Chipotle Mexican Grill's (NYSE:CMG) most recent earnings report shows just how well the two-year-old road map laid out by CEO Brian Niccol is working.
Although analysts at the time were skeptical he would be able to grow Chipotle into a $10 billion business, the restaurant operator's fourth-quarter results indicate it's looking more like a case of when Niccol achieves that figure, not if.
On the road to growth
Wall Street had good reason to be skeptical. Although Niccol had tremendous success elevating Taco Bell's performance when he was in charge of the Yum! Brands (NYSE:YUM) chain, the multipronged program he laid out for Chipotle seemed to lack substance. It contained a lot of buzzwords and catchphrases, but not much in the way of specifics.
Niccol might not have detailed to analysts what he planned to do, but he obviously had a plan, and his execution has been nearly flawless.
Revenue in the fourth quarter soared almost 15% to $1.4 billion as comparable-restaurant sales surged over 13%, marking the eighth straight quarter Chipotle comps have grown at an accelerating rate.
While the restaurant did benefit from increased prices, the real driver for the Mexican food chain was an 8% increase in transactions, as well as a better than 5% gain in the average check size. Essentially, customers were returning more often and ordering more.
Yet the key to the growth was also the emphasis Chipotle placed on upgrading its digital capabilities, which Niccol had promised.
In the quarter, it completed the rollout of digital pickup shelves, the digitization of its make line, and the expansion of its online delivery capabilities to more than 98% of its store base. These efforts alone accounted for $282 million in digital sales, a 78% increase year over year, which helped digital revenue surpass $1 billion for the first time in 2019. Digital sales now represent almost 20% of the total.
Restaurant-level success story
Chipotle is also in expansion mode, opening a record 80 new stores during the quarter and 131 net new locations for the full year. It expects to open between 150 and 165 new restaurants in 2020.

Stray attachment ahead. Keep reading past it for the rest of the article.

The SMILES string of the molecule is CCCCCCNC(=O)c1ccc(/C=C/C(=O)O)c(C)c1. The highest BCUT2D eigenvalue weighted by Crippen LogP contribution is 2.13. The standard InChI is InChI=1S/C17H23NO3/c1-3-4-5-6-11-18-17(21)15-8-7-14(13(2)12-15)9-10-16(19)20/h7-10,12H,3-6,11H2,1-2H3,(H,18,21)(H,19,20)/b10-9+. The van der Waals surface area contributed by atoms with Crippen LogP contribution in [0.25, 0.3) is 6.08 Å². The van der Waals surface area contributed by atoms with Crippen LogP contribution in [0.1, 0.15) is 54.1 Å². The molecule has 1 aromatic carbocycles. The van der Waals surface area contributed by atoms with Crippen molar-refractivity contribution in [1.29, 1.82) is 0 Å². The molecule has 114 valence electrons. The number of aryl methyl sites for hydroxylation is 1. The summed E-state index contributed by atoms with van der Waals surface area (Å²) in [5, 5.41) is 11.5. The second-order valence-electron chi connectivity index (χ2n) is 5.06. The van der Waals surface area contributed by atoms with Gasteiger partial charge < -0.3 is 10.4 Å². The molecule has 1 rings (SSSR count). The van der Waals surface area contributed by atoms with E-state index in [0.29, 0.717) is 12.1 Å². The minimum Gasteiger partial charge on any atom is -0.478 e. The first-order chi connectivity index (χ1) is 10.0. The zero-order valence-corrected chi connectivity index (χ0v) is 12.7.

The impact of the digital enhancements are also reflected by the inclusion of so-called Chipotlanes, or drive-thru locations where customers who ordered online can pick up their food at a special window. It added 46 Chipotlanes in the quarter, giving it 66 in total, but half of the restaurants it is opening this year will feature them.
The restaurant version of retail's "buy online, pickup in store" (except you don't have to get out of the car to get your order) is Chipotle's highest-margin order and is so successful because it's even faster than traditional drive-thru.
Chipotle's restaurant-level operating margin rose 220 basis points in the fourth quarter to 19.2% and was 20.5% for the year, a 180 basis point increase.
Worth the premium
For all that, Chipotle's stock does still seem expensive. It trades at 75 times trailing earnings, 40 times next year's estimates, and goes for over 65 times the free cash flow it produces. Shares are up 10% year to date and over 52% for the past year, or more than double the rate of the S&P 500, which has been hitting record highs.
New menu additions -- like the Lifestyle Bowls it launched last year that matched its ingredients with a particular lifestyle diet, or carne asada, a limited offering that will end this quarter -- have allowed the restaurant company to reconnect with consumers who were previously put off by several years of turmoil.
As long as it keeps outperforming its peers and Niccol follows his road map, the market is likely to continue assigning Chipotle Mexican Grill a premium valuation.